Notes from the Franklin Littell Project: Childhood

 

Work on organizing the papers of former Temple professor and father of American Holocaust Studies, Franklin H. Littell, is underway.  Littell was a scholar of religious history, whose focus lay in the history of sects and of Christian/Jewish relations.  He also brought world-wide attention to the importance of studying the Holocaust and its causes, and a large percentage of the more than 400 linear feet of papers (think the equivalent of 50 four-drawer filing cabinets) document that work.  This is the first occasional post about what we’re finding as we preserve and organize the collection for research use.

The collection offers a complete portrait of Littell, shedding light on not only his scholarly pursuits but also the many interests and influences in his complete life.  Littell was a pacifist and a social activist.  He was a minister and a Christian leader.  He was a husband and a father.   And, though it is hard to imagine, at one point, he was a child.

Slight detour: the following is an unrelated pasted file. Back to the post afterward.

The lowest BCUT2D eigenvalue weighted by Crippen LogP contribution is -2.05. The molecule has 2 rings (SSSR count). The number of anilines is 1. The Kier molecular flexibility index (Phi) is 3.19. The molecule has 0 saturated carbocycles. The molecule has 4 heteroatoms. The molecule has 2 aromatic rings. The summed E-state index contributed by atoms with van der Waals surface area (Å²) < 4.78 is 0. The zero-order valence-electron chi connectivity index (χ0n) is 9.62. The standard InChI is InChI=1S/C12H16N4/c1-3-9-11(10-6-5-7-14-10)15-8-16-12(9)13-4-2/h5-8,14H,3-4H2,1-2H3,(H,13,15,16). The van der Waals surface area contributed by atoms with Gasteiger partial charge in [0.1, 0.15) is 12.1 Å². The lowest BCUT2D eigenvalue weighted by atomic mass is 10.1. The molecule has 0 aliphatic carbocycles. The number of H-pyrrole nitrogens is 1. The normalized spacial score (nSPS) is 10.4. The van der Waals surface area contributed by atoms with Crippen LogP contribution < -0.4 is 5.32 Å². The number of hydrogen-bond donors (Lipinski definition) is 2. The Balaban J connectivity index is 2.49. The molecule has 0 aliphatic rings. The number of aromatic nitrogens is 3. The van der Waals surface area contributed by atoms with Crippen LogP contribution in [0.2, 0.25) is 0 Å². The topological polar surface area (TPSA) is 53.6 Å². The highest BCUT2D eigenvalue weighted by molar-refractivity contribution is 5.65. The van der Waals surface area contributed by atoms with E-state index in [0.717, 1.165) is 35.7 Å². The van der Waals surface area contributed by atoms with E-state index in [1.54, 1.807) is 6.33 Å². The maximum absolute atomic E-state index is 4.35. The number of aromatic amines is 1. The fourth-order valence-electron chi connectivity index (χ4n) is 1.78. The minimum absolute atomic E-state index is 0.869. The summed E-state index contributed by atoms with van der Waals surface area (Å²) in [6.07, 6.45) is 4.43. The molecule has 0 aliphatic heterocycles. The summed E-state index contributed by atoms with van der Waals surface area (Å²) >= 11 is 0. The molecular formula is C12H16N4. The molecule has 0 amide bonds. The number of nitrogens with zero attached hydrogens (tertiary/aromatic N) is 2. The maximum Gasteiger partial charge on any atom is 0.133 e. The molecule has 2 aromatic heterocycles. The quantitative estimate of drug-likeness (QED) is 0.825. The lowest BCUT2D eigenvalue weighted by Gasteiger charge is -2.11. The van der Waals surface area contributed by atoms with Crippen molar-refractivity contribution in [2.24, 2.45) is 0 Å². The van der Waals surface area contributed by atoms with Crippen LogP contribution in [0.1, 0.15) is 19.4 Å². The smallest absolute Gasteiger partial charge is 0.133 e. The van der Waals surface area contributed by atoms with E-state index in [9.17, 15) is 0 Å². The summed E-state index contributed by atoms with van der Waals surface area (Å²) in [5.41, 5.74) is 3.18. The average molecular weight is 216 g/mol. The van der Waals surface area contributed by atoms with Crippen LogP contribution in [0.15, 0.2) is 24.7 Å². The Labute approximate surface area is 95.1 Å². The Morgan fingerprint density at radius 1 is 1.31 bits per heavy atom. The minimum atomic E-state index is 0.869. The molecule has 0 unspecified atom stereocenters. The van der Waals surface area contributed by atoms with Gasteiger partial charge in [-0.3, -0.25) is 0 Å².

Only occasional records survive from Littell’s childhood, but what exists offers a sufficient glimpse into his young mind.  Sparse examples of his writing show a precocious child who floated between the worlds of children and adults, and suggest that the ideals of his own adulthood were cultivated early.

On Christmas Eve in 1931, a 14 year old Littell wrote to his pen-pal, S.M., sharing many details of his life and beliefs. (Based on the contents of the letter, it is possible S.M. was the son or daughter of missionaries in China.)  On one hand, the letter reflects the typical life of a 14 year old boy who apparently delighted in collecting stamps, was proud of his academic achievements, was a member of the Epworth League (church youth group), and was a good shot with a B-B gun.  On the other hand, the letter shows a mature young man that was keenly aware of and concerned by international politics.  He writes of Russian communism and Japanese aggression, and his distaste for war.  In fact, in this letter, he explains how he vowed never to participate in war.  He held fast to that vow years later as World War II loomed, when he worked with Methodist Youth in Michigan to develop a governmentally sanctioned alternative service program for Methodist conscientious objectors.

 


 

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